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|Tuesday, September 18, 2012|
There are a number of sites that describe the way these coordinate systems work in theory, but this single Powerpoint presentation combines the theory with the practical side better than any other single resource I've found on the topic:
Navigating the Disaster
There's a sustained conversation about using grid systems vs. decimal degrees (lat,lon points) for dealing with on-the-ground emergencies (grids apparently seriously reduced human error when finding points), and a thorough test case for grids during the Katrina disaster response. The worst part of the test? That the 9th Ward in New Orleans was, of course, cut in two by two UTM zones.
Here are pictures from the ppt:
UTM is apparently lots of little mini-projections so that we have equal area (?) blocks to slap onto a map that seem to keep their distance at scale. This causes some real issues where zones overlap, however, which receive more illustrative attention within the Powerpoint linked to, above.
Here, apparently the pictured overlap was too much for the FEMA GIS Coordinator to handle, and they went from the Military Grid Reference System (MGRS) to decimal degrees instead.
What should have been done with the overlap is below. Note the dark line cutting through what's ultimately hexagonal transitional tiles. In FEMA's defense, you admittedly might still have to occasionally figure out where 15 is in 16 and vice versa if someone's GPS reported they were still in one zone after stepping past that bold line. That's a task that, unfortunately, would take especially competent responders (FEMA office and everyone in the field).
So New Orleans' 9th Ward was literally a worst-case scenario for the MGRS. Why, then, was using lat,lon potentially a very bad idea?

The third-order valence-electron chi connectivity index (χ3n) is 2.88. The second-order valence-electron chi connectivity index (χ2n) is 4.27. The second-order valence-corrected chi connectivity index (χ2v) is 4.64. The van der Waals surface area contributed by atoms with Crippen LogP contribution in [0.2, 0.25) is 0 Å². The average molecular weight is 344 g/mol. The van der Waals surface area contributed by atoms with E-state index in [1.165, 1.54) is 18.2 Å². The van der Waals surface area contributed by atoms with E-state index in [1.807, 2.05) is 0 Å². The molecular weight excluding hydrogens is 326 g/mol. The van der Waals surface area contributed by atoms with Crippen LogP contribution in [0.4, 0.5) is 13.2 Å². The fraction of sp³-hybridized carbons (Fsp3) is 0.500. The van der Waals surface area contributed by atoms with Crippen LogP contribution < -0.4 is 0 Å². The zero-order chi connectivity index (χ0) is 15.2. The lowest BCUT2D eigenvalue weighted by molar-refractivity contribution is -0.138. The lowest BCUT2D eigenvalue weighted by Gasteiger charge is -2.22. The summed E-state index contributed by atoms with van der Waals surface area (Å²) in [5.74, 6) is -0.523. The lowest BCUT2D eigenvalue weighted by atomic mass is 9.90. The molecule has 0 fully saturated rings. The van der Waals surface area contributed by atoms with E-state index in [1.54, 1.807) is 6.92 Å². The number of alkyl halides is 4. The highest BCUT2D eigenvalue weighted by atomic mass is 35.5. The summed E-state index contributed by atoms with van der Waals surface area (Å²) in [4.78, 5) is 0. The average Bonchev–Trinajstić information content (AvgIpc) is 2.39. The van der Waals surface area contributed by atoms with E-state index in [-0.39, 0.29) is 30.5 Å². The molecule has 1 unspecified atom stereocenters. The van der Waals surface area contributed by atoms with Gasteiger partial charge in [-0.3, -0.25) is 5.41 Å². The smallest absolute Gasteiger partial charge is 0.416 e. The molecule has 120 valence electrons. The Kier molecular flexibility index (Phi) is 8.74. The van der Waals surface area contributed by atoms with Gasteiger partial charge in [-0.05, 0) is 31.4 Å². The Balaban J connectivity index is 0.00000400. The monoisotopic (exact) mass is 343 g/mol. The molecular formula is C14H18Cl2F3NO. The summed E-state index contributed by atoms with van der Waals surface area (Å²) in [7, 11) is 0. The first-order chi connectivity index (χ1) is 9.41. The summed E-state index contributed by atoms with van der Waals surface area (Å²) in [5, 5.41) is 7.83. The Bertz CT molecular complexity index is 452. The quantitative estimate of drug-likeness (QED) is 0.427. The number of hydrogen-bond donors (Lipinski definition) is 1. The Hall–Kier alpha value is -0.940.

The presentation here argues that the potential benefits for grid use (at least where there isn't overlap, or where overlap can be dealt with properly) appear immense. I'm going to include two more pictures, one showing grids vs. lat,lon "blunders" (red is over 150 meters, green under 15) and another picturing the difference.
Those last two are taken from a publication from the Powerpoint's author:
Terry, 1994, Photogrammetric Engineering & Remote Sensing, Vol 63, No. 4, Apr 1997, p.381 - 383.
Now, again, the Powerpoint author doesn't relate those findings to using the grids in multizone areas like the 9th Ward of New Orleans. I imagine those numbers would change quite a bit. At least lat, lon is unambiguous -- there's no mental calculation when traversing arbitrarily placed bold lines (arbitrary in that the MGRS could have started a mile father east and spared at least New Orleans the trouble).
(Aside: If Sweden can have its own UTM zone exception, it might be worth putting one in for New Orleans as well. But even so, it's hard to think that a little preventative education wouldn't've allowed grids to work well -- likely significantly better than lat,lon -- even in this worst case.)
What's the connection to programming? I inherited code with a horrible, inaccurate, buggy UTM to MGRS translator, and I'm trying to make sure I'm educated enough to test the at least excellent looking new library our team's found to make sure it's a solid improvement. That link also has excellent descriptions of what's going on with MGRS and a walkthrough of his code.
posted by ruffin at 9/18/2012 09:56:00 AM
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